Experience and relations in the metaphysics of A.N. Whitehead and F.H. Bradley
McHenry, Leemon Benton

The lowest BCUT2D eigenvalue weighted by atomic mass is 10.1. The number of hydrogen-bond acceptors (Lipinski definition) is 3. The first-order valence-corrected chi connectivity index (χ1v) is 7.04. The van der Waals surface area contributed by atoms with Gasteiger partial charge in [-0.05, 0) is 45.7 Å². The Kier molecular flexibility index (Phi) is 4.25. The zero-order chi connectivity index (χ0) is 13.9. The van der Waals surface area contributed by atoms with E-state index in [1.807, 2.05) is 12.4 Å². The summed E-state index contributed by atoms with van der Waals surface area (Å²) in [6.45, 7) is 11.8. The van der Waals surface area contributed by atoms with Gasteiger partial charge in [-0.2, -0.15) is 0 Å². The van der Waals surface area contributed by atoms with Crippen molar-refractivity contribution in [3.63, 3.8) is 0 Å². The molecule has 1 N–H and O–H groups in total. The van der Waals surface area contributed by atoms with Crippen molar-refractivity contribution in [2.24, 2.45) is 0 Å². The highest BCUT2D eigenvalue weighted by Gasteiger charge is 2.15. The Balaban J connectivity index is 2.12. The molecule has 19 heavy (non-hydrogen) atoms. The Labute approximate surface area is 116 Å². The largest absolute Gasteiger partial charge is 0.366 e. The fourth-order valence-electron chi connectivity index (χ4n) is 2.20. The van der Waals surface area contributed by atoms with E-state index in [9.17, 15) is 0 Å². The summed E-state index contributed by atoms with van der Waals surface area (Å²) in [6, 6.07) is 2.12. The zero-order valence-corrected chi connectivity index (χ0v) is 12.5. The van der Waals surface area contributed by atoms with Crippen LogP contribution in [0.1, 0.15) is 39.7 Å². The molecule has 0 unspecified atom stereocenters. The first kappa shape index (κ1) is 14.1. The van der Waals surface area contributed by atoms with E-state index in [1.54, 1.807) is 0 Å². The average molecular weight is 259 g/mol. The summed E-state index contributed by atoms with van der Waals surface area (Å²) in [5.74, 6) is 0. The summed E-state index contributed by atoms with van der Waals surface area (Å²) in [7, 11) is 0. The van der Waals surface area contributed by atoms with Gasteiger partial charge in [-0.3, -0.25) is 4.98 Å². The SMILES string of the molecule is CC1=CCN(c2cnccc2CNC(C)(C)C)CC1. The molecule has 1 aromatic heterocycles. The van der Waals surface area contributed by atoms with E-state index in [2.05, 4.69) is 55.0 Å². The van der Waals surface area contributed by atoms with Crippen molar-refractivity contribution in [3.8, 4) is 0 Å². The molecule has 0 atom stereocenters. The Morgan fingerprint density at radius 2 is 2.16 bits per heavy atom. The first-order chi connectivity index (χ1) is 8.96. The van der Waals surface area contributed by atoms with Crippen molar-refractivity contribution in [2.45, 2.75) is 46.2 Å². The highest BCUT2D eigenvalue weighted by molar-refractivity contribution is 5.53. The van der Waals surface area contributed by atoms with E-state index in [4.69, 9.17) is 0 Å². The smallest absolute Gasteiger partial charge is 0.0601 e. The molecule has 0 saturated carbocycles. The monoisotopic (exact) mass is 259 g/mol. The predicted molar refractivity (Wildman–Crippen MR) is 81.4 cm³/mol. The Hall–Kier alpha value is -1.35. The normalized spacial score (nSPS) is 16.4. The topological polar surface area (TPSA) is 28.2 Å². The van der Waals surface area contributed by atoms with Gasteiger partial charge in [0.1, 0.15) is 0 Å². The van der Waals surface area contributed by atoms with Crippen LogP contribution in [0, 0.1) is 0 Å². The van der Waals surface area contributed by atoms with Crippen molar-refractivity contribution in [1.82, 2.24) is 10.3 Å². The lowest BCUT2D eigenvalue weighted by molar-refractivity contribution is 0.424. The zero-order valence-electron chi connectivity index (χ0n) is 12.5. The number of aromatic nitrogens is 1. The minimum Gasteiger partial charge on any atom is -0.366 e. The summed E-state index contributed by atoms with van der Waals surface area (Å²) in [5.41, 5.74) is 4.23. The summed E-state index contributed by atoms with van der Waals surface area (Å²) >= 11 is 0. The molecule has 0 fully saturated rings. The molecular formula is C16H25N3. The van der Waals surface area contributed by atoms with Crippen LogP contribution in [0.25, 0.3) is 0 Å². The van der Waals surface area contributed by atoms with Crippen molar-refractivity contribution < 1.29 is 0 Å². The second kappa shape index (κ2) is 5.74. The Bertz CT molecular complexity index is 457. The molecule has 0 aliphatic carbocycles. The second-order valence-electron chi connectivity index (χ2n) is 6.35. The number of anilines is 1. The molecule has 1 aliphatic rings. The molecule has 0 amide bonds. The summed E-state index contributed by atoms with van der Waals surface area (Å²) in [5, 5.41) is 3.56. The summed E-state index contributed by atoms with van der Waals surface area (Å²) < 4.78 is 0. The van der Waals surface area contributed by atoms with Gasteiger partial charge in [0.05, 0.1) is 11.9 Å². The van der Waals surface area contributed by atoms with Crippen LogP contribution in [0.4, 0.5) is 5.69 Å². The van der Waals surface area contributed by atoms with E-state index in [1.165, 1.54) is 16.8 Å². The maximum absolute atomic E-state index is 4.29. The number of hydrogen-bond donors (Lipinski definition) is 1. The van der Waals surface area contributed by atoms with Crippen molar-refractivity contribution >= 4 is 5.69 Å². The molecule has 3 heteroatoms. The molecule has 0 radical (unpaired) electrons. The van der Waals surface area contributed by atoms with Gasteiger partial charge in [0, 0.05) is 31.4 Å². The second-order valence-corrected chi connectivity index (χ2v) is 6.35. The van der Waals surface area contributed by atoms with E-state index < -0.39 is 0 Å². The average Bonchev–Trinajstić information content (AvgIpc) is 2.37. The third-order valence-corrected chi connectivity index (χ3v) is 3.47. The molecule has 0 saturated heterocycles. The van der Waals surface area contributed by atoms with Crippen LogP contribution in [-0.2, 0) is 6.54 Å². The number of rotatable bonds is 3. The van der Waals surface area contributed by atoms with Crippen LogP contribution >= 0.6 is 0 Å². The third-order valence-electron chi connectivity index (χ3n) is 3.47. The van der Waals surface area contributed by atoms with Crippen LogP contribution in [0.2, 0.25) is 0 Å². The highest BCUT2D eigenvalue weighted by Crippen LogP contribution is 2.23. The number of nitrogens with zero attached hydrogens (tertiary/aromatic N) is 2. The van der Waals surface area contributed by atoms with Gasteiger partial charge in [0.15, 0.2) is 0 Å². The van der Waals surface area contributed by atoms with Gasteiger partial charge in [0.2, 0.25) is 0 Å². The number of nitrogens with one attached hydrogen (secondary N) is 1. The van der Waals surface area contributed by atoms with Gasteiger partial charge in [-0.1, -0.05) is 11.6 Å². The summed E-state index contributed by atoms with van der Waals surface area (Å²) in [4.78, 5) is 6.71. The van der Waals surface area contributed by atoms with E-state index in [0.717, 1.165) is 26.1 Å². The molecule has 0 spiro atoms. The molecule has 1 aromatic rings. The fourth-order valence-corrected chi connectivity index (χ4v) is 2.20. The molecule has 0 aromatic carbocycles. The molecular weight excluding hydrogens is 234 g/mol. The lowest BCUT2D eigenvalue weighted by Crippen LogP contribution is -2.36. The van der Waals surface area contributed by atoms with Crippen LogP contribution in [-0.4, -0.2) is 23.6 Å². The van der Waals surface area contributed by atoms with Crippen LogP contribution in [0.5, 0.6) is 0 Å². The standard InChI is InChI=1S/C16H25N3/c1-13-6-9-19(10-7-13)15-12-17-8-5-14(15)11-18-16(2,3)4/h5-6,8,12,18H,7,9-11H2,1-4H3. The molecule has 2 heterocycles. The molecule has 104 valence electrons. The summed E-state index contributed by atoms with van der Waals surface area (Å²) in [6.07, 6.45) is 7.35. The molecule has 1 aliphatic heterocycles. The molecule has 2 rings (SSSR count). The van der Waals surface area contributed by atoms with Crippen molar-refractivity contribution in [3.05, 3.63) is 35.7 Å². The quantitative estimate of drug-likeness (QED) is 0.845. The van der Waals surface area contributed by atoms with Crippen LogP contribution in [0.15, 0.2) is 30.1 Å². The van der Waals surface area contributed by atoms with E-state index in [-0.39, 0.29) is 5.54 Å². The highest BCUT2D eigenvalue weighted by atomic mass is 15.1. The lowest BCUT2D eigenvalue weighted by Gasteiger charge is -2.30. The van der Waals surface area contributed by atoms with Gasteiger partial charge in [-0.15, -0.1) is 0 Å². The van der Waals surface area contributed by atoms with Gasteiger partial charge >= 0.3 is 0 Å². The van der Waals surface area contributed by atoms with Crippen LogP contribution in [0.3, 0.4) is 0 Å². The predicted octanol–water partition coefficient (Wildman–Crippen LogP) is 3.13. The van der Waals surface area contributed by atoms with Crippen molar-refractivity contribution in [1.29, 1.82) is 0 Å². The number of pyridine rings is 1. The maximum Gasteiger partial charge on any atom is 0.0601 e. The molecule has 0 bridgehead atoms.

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The central purpose of this thesis is to examine the affinities and contrasts in the metaphysical systems of A. N. Whitehead and F. H. Bradley. Not only does this thesis aim to explore thoroughly and show exactly where these two philosophers agree, it also attempts to provide an analysis and evaluation of the arguments where conflict does arise.After a brief introduction which sets out Whitehead's and Bradley's respective positions on philosophic method and approach to metaphysics, Chapter II "Immediate Experience and Feeling ", shows where Whitehead and Bradley unite in their reaction against the ontology of scientific materialism of the 17th century cosmology. At this point various affinities are shown concerning the central role of the doctrine of feeling. But in Chapter III "The Analysis of Experience ", Whitehead's interpretation of feeling in terms of a distinctive pluralistic ontology is seen to conflict with Bradley's doctrine, and thus the stage is set for the central Chapter IV "Relations: Internal and External ". In this chapter Whitehead is confronted with Bradley's very rigorous and exhaustive analysis of the relational form. Despite Bradley's arguments it is here concluded that Whitehead's scheme can be shown to be consistent, given various modifications of the pluralist ontology in terms of the temporal asymmetry of one -way dependence. In Chapter V "Extension and Whole -Part Relations ", an attempt is made to defend the new doctrine of event -pluralism against a recent version of the ontology of material substance; and it is shown how such an ontology of events can account for the physical bodies which make up the system of nature. In the remainder of this chapter and the following Chapter VI "Time ", special problems of space and time are raised in connection with Whitehead's and Bradley's very different conceptions of the extended universe; and various attempts are made to defend Whitehead's view of process against an eternalistic view of the universe largely consistent with the Bradleian Absolute. However in the course of evaluating the arguments, it is discovered that Whitehead's ultimate metaphysical position must make certain concessions to the theory of eternalism; and this gives rise to the final Chapter VII "God and the Absolute ", where it is concluded that Whitehead's God must be seen as an 'Absolute open at one end'. Here Whitehead and Bradley merge on the notion of universal absorption of all finite actualities into one eternal actual entity; though Whitehead's conception, in the end, differs in the sense that God is not the only real entity, but one divine actuality which is in unison of becoming with the whole of creation.